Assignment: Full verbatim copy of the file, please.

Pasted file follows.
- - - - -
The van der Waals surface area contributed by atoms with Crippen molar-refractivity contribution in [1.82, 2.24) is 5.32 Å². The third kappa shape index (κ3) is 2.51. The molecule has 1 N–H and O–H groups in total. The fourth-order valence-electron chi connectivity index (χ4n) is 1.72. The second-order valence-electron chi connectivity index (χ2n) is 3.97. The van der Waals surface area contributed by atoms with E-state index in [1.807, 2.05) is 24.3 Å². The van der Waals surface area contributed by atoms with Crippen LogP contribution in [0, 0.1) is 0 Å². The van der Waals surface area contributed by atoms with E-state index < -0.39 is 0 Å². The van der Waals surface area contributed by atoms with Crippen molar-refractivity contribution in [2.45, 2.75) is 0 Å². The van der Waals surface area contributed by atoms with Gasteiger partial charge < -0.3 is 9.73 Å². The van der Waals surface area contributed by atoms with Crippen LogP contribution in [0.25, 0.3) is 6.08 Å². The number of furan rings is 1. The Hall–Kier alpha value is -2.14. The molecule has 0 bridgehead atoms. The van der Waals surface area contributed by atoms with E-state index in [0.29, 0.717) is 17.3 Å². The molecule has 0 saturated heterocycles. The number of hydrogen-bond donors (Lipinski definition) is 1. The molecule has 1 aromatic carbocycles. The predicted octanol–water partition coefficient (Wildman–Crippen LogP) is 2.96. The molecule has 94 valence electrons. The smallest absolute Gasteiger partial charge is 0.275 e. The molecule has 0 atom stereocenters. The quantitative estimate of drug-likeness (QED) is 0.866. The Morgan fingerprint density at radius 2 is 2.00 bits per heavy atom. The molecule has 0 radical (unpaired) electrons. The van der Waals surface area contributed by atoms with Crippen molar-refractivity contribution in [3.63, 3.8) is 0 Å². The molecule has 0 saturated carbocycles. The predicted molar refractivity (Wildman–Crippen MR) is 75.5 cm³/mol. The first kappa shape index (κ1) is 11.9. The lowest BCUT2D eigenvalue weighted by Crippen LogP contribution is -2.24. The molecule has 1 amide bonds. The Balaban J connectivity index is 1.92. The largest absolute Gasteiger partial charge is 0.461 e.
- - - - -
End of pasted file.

The van der Waals surface area contributed by atoms with Crippen molar-refractivity contribution in [1.82, 2.24) is 5.32 Å². The third kappa shape index (κ3) is 2.51. The molecule has 1 N–H and O–H groups in total. The fourth-order valence-electron chi connectivity index (χ4n) is 1.72. The second-order valence-electron chi connectivity index (χ2n) is 3.97. The van der Waals surface area contributed by atoms with E-state index in [1.807, 2.05) is 24.3 Å². The van der Waals surface area contributed by atoms with Crippen LogP contribution in [0, 0.1) is 0 Å². The van der Waals surface area contributed by atoms with E-state index < -0.39 is 0 Å². The van der Waals surface area contributed by atoms with Crippen molar-refractivity contribution in [2.45, 2.75) is 0 Å². The van der Waals surface area contributed by atoms with Gasteiger partial charge < -0.3 is 9.73 Å². The van der Waals surface area contributed by atoms with Crippen LogP contribution in [0.25, 0.3) is 6.08 Å². The number of furan rings is 1. The Hall–Kier alpha value is -2.14. The molecule has 0 bridgehead atoms. The van der Waals surface area contributed by atoms with E-state index in [0.29, 0.717) is 17.3 Å². The molecule has 0 saturated heterocycles. The number of hydrogen-bond donors (Lipinski definition) is 1. The molecule has 1 aromatic carbocycles. The predicted octanol–water partition coefficient (Wildman–Crippen LogP) is 2.96. The molecule has 94 valence electrons. The smallest absolute Gasteiger partial charge is 0.275 e. The molecule has 0 atom stereocenters. The quantitative estimate of drug-likeness (QED) is 0.866. The Morgan fingerprint density at radius 2 is 2.00 bits per heavy atom. The molecule has 0 radical (unpaired) electrons. The van der Waals surface area contributed by atoms with Crippen molar-refractivity contribution in [3.63, 3.8) is 0 Å². The molecule has 0 saturated carbocycles. The predicted molar refractivity (Wildman–Crippen MR) is 75.5 cm³/mol. The first kappa shape index (κ1) is 11.9. The lowest BCUT2D eigenvalue weighted by Crippen LogP contribution is -2.24. The molecule has 1 amide bonds. The Balaban J connectivity index is 1.92. The largest absolute Gasteiger partial charge is 0.461 e.